Taking salary disclosure out of the interview

“Can you tell me about a negative situation you were able to turn into a positive?” “What are you best traits as a co-worker?” These are standard interview questions. Potential employees prepare their best case study anecdotes to impress interviewers with an account of the time they took a disaster, turned it into a teaching moment and the project completed ahead of schedule and on budget. These questions are often expected and therefore answered with confidence. Another interview topic, one that makes interviewees sweat whether prepared or not, is about pay – both expectations and history.

Questions around salary are becoming less popular, and in some cases, being banned by legislature. Questions like, “What is your current salary?” or “How much did you earn in your previous job?” perpetuate wage discrimination and the gender pay gap ensuring that lower paid workers stay in a lower salary bracket. The salary history ban makes it against the law for employers to ask candidates their current or previous job compensation in an attempt to even the playing field for previously underpaid workers.

The pay gap currently carries from job to job. Banning the discussion on salary history will ultimately benefit employers to secure, not the bargain employee, but the best employee. It also considers that some applicants may be willing to take a pay cut for other qualities a business offers like health benefits, company culture or opportunity. Instead of screening out employees whose past roles paid more than the budget, the responsibility falls to the employee to make the decisions if the salary is adequate, not the employer. 

Some companies, as NPR found, are now setting a definitive salary range per position and sharing this information with employees at the beginning of the discussion. Putting pay on the table up front allows both parties to focus on other attributes of the potential relationship. 

According to Business Insider, the cities and states where the salary question is banned or set to be banned in the near future, are California, Delaware, Massachusetts, New Orleans, New York City, Oregon, Philadelphia, Pittsburgh, Puerto Rico and Maryland. It’s expected this list will continue to grow.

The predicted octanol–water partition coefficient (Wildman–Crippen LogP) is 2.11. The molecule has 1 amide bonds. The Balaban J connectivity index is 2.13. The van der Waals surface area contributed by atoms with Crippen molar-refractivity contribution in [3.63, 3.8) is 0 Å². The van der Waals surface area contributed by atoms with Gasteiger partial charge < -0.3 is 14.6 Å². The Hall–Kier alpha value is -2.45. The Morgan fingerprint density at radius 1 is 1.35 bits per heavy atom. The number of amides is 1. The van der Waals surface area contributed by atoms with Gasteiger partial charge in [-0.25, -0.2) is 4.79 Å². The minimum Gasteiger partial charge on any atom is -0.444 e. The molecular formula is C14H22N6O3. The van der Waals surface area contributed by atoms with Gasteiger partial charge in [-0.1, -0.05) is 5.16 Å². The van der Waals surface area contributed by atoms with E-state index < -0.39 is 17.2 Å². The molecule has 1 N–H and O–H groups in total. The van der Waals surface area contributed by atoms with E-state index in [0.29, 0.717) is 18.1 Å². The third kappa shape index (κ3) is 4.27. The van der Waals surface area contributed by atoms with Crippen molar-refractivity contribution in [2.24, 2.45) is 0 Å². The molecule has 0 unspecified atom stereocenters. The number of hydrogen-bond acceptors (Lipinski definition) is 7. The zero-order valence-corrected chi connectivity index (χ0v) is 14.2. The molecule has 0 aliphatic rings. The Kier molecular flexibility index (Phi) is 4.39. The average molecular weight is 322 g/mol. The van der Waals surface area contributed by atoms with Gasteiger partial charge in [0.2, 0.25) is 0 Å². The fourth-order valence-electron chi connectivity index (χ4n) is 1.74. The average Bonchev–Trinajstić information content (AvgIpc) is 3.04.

Employers breaking salary history ban laws will result in penalties, fines, and punitive damages. More than that, their brand will suffer as they’re exposed for unfair compensation or discrimination. When businesses compensate their employees fairly across gender, race and sexuality their desire for a respectful workplace generally carries over into other areas like culture.

When employees feel respected and aligned with their employer’s culture they rarely keep quiet about it. Reviews on websites like glassdoor.com and ratemyemployer.ca disclose salary dealings and fair compensation. When these reviews are positive, it encourages good candidates. If an employer is caught violating the bans, no doubt that information will be made public also.

With salary not hinging specifically on the applicant, hiring decisions can based on ability, experience and cultural fit, while also working towards eliminating the pay gap. This ideology encourages a respectful hiring process and ideally, respectful employees.

Now that the United States has begun implementing this ban it remains to be seen if Canada will follow. Regardless of regulation it’s important that this discussion is heard and the pay gap is considered by all hiring managers during interviews. Ultimately the results of better interviews will be employees that truly fit the role and culture while feeling fairly compensated and compelled to work hard for their company.  As an interviewer or an interviewee, what standard questions would you like to see eliminated, or added, to encourage progressive and respectful workplaces?